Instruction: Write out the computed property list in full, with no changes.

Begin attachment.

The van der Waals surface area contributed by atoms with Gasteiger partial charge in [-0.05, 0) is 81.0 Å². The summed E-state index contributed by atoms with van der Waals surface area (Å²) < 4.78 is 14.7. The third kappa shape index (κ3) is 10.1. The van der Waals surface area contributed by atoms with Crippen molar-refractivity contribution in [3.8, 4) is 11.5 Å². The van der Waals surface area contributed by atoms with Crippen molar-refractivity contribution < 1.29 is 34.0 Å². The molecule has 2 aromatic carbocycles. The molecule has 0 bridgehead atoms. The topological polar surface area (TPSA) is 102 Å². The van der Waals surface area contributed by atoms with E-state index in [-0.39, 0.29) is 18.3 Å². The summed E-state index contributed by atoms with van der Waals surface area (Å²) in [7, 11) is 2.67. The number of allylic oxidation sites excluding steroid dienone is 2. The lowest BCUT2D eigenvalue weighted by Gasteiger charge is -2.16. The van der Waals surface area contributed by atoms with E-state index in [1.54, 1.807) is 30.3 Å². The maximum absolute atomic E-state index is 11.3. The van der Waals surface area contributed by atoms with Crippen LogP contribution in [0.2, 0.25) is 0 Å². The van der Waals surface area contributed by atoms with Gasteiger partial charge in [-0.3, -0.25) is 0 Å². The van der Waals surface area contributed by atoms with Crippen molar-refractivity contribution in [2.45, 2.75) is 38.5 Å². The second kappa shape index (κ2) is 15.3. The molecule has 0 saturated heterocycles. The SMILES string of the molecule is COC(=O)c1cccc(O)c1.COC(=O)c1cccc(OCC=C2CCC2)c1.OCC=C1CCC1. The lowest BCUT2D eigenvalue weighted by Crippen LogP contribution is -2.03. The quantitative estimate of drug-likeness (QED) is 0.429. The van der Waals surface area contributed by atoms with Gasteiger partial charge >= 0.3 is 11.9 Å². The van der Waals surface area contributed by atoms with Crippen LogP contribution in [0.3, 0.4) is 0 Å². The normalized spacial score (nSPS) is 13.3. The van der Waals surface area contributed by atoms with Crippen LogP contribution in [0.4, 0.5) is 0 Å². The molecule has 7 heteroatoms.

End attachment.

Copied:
The van der Waals surface area contributed by atoms with Gasteiger partial charge in [-0.05, 0) is 81.0 Å². The summed E-state index contributed by atoms with van der Waals surface area (Å²) < 4.78 is 14.7. The third kappa shape index (κ3) is 10.1. The van der Waals surface area contributed by atoms with Crippen molar-refractivity contribution in [3.8, 4) is 11.5 Å². The van der Waals surface area contributed by atoms with Crippen molar-refractivity contribution < 1.29 is 34.0 Å². The molecule has 2 aromatic carbocycles. The molecule has 0 bridgehead atoms. The topological polar surface area (TPSA) is 102 Å². The van der Waals surface area contributed by atoms with E-state index in [-0.39, 0.29) is 18.3 Å². The summed E-state index contributed by atoms with van der Waals surface area (Å²) in [7, 11) is 2.67. The number of allylic oxidation sites excluding steroid dienone is 2. The lowest BCUT2D eigenvalue weighted by Gasteiger charge is -2.16. The van der Waals surface area contributed by atoms with E-state index in [1.54, 1.807) is 30.3 Å². The maximum absolute atomic E-state index is 11.3. The van der Waals surface area contributed by atoms with Crippen LogP contribution in [0.2, 0.25) is 0 Å². The van der Waals surface area contributed by atoms with Gasteiger partial charge in [-0.3, -0.25) is 0 Å². The van der Waals surface area contributed by atoms with Crippen molar-refractivity contribution in [2.45, 2.75) is 38.5 Å². The second kappa shape index (κ2) is 15.3. The molecule has 0 saturated heterocycles. The SMILES string of the molecule is COC(=O)c1cccc(O)c1.COC(=O)c1cccc(OCC=C2CCC2)c1.OCC=C1CCC1. The lowest BCUT2D eigenvalue weighted by Crippen LogP contribution is -2.03. The quantitative estimate of drug-likeness (QED) is 0.429. The van der Waals surface area contributed by atoms with Gasteiger partial charge >= 0.3 is 11.9 Å². The van der Waals surface area contributed by atoms with Crippen LogP contribution in [0.3, 0.4) is 0 Å². The normalized spacial score (nSPS) is 13.3. The van der Waals surface area contributed by atoms with Crippen LogP contribution in [0.4, 0.5) is 0 Å². The molecule has 7 heteroatoms.